Contingency learning in preschool-aged children with autism spectrum disorders: an examination of learning simple and complex relationships

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dc.contributor Klinger, Mark R.
dc.contributor Merrill, Edward C.
dc.contributor Barber, Angela B.
dc.contributor.advisor Klinger, Laura G. Fowler, Stevie Nichole 2017-03-01T14:39:35Z 2017-03-01T14:39:35Z 2011
dc.identifier.other u0015_0000001_0000563
dc.identifier.other Fowler_alatus_0004M_10616
dc.description Electronic Thesis or Dissertation
dc.description.abstract Impairments in social interactions in children with Autism Spectrum Disorders (ASD) may be due to difficulties understanding the complex nature of social contingencies, as social information is not always straightforward or predictable. Prior research has shown that social interactions increase with greater predictability and that children with ASD are capable of learning contingent relationships and of modifying their behaviors based on these contingencies. The current study sought to explore contingency learning in children with ASD by examining learning of predictable relationships that varied in complexity. It was predicted that children with ASD would show deficits in contingency learning when the relationship was more complex. Fourteen preschoolers with ASD and twenty with typical development (TD) were included. Learning of simple and complex relationships was assessed using a contextual cueing task. In the simple condition, one picture in an array of four predicted the position of the target. In the complex condition, the arrangement of four stimuli was predictive of the target's location. Across conditions, there were unpredictable trials at the end of the task in which the relationship no longer applied. Contingency learning was measured using difference scores between latencies for predictable and unpredictable trials. Consistent with hypotheses, children with ASD exhibited learning in the simple condition. However, when presented with more complex relationships, differences in performance across predictable and unpredictable trials were negligible. Conversely, TD children did not show the expected pattern of learning across tasks. The pattern of results suggested that TD children showed learning of complex relationships as expected, but, interestingly, did not exhibit overall learning of simple relationships. This is surprising as pilot research clearly documented contingency learning in children with typical development. Overall, these results suggest that preschool children with ASD may have impaired implicit learning of complex relationships but are able to learn simple relationships. Given the importance of early intervention, these results bolster the suggestion that preschool-aged children with ASD have the ability to learn contingent relationships, particularly when information is presented in a salient and simplified manner and may benefit from interventions that specifically teach contingency learning in both simple and complex relationships.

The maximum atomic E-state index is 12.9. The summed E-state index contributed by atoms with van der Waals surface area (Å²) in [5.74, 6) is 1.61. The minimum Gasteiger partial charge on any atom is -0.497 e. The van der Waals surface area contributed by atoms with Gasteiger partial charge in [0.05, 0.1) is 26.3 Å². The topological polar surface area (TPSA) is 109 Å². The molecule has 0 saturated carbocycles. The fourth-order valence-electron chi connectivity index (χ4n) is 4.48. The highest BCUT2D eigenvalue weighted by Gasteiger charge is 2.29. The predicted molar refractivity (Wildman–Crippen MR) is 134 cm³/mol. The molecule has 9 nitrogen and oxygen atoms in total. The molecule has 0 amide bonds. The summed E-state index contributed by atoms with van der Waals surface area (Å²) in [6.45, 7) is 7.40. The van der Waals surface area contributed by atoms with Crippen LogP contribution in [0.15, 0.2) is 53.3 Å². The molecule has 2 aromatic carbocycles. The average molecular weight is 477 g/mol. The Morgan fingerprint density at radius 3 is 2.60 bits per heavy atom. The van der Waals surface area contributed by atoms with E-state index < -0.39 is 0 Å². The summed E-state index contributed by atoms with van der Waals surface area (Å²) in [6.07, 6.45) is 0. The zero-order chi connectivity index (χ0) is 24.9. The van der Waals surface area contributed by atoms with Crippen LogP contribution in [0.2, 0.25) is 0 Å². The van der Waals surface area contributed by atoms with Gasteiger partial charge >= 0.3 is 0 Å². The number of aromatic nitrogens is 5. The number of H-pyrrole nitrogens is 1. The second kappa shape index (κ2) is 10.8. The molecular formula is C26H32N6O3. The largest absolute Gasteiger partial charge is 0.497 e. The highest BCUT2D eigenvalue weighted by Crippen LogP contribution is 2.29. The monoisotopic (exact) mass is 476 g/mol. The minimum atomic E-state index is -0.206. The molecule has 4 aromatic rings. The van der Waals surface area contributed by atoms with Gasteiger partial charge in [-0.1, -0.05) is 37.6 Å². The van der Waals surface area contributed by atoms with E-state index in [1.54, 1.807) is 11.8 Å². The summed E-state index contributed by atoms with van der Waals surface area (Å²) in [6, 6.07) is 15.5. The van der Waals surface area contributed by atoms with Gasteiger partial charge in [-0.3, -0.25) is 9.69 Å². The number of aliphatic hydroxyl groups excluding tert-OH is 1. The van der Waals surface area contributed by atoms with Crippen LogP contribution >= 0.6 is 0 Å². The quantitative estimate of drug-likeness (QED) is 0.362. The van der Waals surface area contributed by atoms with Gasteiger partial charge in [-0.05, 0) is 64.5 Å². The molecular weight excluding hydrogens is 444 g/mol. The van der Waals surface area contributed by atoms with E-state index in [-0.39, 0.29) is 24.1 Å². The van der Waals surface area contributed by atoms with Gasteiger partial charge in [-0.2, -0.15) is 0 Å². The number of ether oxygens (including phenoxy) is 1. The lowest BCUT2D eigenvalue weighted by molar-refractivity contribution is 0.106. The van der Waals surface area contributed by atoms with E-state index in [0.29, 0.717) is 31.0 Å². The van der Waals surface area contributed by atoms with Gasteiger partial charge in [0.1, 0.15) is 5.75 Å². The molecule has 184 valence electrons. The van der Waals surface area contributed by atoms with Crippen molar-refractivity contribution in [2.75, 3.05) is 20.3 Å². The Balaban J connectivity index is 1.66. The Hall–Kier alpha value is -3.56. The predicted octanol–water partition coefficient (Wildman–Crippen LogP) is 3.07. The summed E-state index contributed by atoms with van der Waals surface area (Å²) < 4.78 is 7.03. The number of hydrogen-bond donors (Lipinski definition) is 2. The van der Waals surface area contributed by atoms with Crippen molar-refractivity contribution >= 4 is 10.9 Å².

dc.format.extent 47 p.
dc.format.medium electronic
dc.format.mimetype application/pdf
dc.language English
dc.language.iso en_US
dc.publisher University of Alabama Libraries
dc.relation.ispartof The University of Alabama Electronic Theses and Dissertations
dc.relation.ispartof The University of Alabama Libraries Digital Collections
dc.relation.hasversion born digital
dc.rights All rights reserved by the author unless otherwise indicated.
dc.subject.other Psychology
dc.subject.other Clinical Psychology
dc.subject.other Cognitive Psychology
dc.title Contingency learning in preschool-aged children with autism spectrum disorders: an examination of learning simple and complex relationships
dc.type thesis
dc.type text University of Alabama. Dept. of Psychology Psychology The University of Alabama master's M.A.

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